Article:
DVT, or deep vein thrombosis, is when a blood clot forms in a vein deep in the body. A clot forms when blood thickens and clumps together. This clot can travel and end up blocking veins that supply blood to the lungs. A loose clot is called an embolus. There are anticoagulant drugs like aspirin and heparin that prevent clots.
Coronary Artery Disease
Coronary artery disease is when arteries get clogged with fat, cholesterol, and plaque. This build up is called atherosclerosis. Less blood can flow through the arteries and it can result in a heart attack. Coronary angioplasty is a treatment to restore blood flow. A long and thin flexible catheter, or tube, with a balloon at the tip is threaded through a blood vessel to the damaged artery. The balloon then inflates, compressing the fat and restoring blood flow. A stent graph can also be put in to ensure that the artery doesn't clog up again.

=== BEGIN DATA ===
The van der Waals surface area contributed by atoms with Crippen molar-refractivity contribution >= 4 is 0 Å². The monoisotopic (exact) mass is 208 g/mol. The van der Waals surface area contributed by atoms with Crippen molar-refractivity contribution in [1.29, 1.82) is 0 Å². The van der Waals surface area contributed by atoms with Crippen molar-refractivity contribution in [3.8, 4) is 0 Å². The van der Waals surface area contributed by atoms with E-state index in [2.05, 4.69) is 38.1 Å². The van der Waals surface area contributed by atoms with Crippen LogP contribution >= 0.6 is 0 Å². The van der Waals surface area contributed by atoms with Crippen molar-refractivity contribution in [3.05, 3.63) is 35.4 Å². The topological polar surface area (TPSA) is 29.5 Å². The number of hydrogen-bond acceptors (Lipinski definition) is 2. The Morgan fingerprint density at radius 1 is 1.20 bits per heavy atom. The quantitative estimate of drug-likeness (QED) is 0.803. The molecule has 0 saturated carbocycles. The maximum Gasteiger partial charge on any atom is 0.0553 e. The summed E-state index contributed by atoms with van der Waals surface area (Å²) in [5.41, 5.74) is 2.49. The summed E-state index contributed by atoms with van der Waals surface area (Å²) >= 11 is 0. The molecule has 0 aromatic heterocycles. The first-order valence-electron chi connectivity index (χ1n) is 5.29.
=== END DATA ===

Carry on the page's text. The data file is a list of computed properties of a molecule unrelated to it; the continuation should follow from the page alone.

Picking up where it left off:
Chest pain, angina, occurs when the heart doesn't get enough oxygenated blood. This results in a feeling like pressure and squeezing in the chest or a heart attack. Treatments include drugs and angioplasty.
Rheumatic fever is caused by a germ found in strep throat and scarlet fever. It attacks valves and can cause valve stenosis, which is when a valve narrows resulting in less blood flow or heart failure. Treatments include antibiotics or drugs.
The cause for Kawasaki Disease is unknown, although certain genes can cause it. It causes swelling in blood vessels and can cause aneurysms. This can cause severe internal bleeding. Treatments include surgery or changing your lifestyle to make sure your aneurysm doesn't grow.